Join the Women in Lighting and Design roundtable as we discuss navigating project management from design development through commissioning. At this roundtable we’ll discuss our unique experiences, from finding a seat at the table with architects, engineers and developers to maneuvering the construction site with contractors and distributors. We’ll explore how to build a project powerhouse team, how to avoid pitfalls, and how to strengthen your voice as a woman from any field in the design and construction industry. This session welcomes and encourages all lighting industry professionals to participate, regardless of your role, sex, or profession. More >

 

Introductory
Credits: 1 AIA LU

PoE Lighting - Ins and Outs
Bill Ellis, Candela Controls

This seminar will leave participants with an understanding of what Power over Ethernet (PoE) means in its practical uses in today’s and future lighting systems. Explore both the hardware and software needs of the system from the design of a system, the selection of components, through the installation needs in the field to allow for better understanding of this new and engaging technology for lighting control. More >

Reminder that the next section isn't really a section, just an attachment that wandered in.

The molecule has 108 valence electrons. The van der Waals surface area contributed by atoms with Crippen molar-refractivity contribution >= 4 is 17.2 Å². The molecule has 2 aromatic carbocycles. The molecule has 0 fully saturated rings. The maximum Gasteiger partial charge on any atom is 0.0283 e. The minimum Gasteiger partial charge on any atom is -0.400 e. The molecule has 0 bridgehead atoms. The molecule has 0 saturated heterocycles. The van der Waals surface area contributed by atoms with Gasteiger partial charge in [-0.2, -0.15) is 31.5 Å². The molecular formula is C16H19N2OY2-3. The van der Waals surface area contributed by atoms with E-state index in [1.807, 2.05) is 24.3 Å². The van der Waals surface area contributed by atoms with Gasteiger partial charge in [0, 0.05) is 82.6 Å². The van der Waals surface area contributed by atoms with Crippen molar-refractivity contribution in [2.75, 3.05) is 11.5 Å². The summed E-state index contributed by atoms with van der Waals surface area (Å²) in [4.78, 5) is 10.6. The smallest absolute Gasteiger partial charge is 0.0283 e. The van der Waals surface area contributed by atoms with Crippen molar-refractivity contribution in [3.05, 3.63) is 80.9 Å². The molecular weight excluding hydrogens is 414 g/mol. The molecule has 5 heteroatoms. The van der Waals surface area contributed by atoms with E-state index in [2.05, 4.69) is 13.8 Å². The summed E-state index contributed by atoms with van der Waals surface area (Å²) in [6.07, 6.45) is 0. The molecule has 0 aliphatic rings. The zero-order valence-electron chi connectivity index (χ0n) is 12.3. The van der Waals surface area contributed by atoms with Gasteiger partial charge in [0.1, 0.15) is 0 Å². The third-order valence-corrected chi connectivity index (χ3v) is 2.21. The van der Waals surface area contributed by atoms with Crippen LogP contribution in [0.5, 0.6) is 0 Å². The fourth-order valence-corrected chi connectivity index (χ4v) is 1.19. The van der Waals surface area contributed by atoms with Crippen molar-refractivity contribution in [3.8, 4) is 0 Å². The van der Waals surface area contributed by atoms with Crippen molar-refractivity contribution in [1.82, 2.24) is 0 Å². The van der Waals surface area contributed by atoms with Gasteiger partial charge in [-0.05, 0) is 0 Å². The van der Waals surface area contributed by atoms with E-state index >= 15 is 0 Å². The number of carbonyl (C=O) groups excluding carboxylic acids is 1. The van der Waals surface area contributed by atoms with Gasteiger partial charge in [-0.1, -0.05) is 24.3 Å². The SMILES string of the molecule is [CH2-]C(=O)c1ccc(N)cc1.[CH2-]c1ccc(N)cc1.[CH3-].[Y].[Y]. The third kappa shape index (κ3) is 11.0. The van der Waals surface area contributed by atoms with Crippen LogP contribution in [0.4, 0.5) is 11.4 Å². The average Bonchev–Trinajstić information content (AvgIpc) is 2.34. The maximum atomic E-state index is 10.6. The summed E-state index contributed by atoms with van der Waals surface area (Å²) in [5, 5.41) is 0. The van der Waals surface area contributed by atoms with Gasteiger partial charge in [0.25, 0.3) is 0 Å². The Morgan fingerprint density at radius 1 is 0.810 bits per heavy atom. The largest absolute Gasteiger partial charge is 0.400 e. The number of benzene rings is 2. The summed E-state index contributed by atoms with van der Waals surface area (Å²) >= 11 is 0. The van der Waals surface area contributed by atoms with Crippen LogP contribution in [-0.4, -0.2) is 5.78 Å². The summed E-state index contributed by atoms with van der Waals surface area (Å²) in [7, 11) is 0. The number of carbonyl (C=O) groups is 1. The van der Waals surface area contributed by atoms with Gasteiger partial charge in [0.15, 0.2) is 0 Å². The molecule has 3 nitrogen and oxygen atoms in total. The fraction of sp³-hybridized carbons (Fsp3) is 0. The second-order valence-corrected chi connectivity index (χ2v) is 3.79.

Introductory
Credits: 1 AIA LU

LED Lighting Design Essentials
Eileen M.E. Pierce, Pierce Lighting Studio

This session will help attendees learn lighting design basics for thoughtful and successful design integration of LED lighting specifications and dimming controls. More >

TM-30 Demonstration Room
Jason Livingston, Studio T+L , Wendy Luedtke, ETC and Jess Baker, Shuler Shook

What do the three TM-30 Annex E Design Intents mean in real life? In the TM-30 Demo Room visitors will experience immersive mockups illuminated with a variety of light sources illustrating the various design intents (Fidelity, Preference, and Vividness). These live lighting demonstrations will be paired with TM-30 values to show how TM-30 can be used to select light sources for each intent. Visitors will experience sources that meet different specification levels of the IES TM-30 specification guidelines outlined in IES TM-30-18 Annex E. More >

Intermediate
Credits: 1 AIA LU

Decorative Lighting in a SSL World
Dirk Zylstra, TLG Acuity Brands and Francois Renaud, Eureka Lighting (An Acuity Brands Co.)